Peripheral arterial disease (PAD) 

Introduction 

Peripheral arterial disease

Peripheral arterial disease occurs when there is a blockage in the arteries in the limbs. An expert describes the causes of the condition, such as smoking and high blood pressure, and the risks associated with the condition. He also gives advice on treatment options and managing the disease.

Media last reviewed: 13/06/2014

Next review due: 13/06/2016

Peripheral arterial disease (PAD) is a common condition, in which a build-up of fatty deposits in the arteries restricts blood supply to leg muscles. It is also known as peripheral vascular disease (PVD).

Many people with PAD have no symptoms. However, some develop a painful ache in their legs when they walk, which usually disappears after a few minutes' rest. The medical term for this is "intermittent claudication".

Read more about the symptoms of PAD.

When to see your GP

You should see your GP if you experience recurring leg pain when exercising.

PAD is usually diagnosed through a physical examination by your GP, and by comparing the blood pressure in your arm and your ankle.

A difference between the two may indicate PAD and is called the ankle brachial pressure index (ABPI).

Read more about diagnosing PAD.

What causes PAD?

PAD is a form of cardiovascular disease (CVD), meaning it affects the blood vessels.

It is usually caused by a build-up of fatty deposits in the walls of the leg arteries. The fatty deposits, called atheroma, are made up of cholesterol and other waste substances.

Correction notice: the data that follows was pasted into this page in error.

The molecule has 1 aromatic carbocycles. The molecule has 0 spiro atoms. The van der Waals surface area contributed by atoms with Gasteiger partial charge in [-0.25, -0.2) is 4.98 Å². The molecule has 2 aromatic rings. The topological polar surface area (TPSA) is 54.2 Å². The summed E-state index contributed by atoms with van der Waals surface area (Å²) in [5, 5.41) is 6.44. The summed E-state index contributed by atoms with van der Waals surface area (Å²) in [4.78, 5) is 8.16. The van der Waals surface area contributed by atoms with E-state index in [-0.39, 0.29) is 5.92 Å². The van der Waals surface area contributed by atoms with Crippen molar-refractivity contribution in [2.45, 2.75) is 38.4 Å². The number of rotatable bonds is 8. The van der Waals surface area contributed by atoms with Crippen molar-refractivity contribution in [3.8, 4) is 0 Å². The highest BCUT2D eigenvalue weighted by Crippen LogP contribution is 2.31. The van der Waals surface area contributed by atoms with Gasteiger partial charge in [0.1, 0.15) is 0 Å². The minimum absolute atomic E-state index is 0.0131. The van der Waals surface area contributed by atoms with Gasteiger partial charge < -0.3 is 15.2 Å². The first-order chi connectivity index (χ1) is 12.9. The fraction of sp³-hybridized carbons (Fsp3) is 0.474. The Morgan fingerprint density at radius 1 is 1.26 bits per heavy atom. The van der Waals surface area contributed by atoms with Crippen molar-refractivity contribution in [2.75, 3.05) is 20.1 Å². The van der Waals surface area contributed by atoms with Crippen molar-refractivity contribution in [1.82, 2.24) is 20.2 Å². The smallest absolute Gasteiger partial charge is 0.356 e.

The build-up of atheroma on the walls of the arteries makes the arteries narrower and restricts blood flow to the legs. This process is called atherosclerosis.

Read more about the causes of PAD.

Who is affected

Your risk of developing PAD increases as you get older. It's estimated that around one in every five people over the age of 60 are affected by the condition to some degree.

Men tend to develop the condition more often than women.

There are certain things that can increase your chances of developing PAD and other forms of CVD, including:

By tackling these risk factors, you may be able to reduce your chances of developing PAD and other types of CVD.

Read more about preventing PAD.

How PAD is treated

PAD is largely treated through lifestyle changes and medication.

Exercising regularly and stopping smoking, if you smoke, are the main lifestyle changes that can ease the symptoms of PAD and reduce the chances of the condition getting worse.

The underlying causes should also be treated, such as reducing high blood pressure and cholesterol, and diabetes. Medication, and in some cases surgery, can be used to improve the blood flow in your legs.

With treatment, most people's symptoms will remain relatively stable, and some people may experience an improvement in their pain.

If treatment is unsuccessful or you can't make appropriate lifestyle changes, there is a risk of potentially serious complications (see below).

Read more about treating PAD

Possible complications

While PAD is not immediately life-threatening, the process of atherosclerosis that causes it can lead to serious and potentially fatal problems.

Having PAD means you have a much higher risk of developing other serious forms of CVD, such as heart attack and stroke, because it is likely that blood vessels elsewhere in your body are also affected by atherosclerosis.

If the symptoms of PAD get worse, there is a risk that leg tissue will begin to die (known as gangrene). In severe cases, the lower leg may have to be amputated.

Read more about the complications of PAD.


Page last reviewed: 03/09/2014

Next review due: 03/09/2016

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Cardiovascular disease

Cardiovascular disease is a general term for a disease of the heart or blood vessels, and is the leading cause of death in the UK

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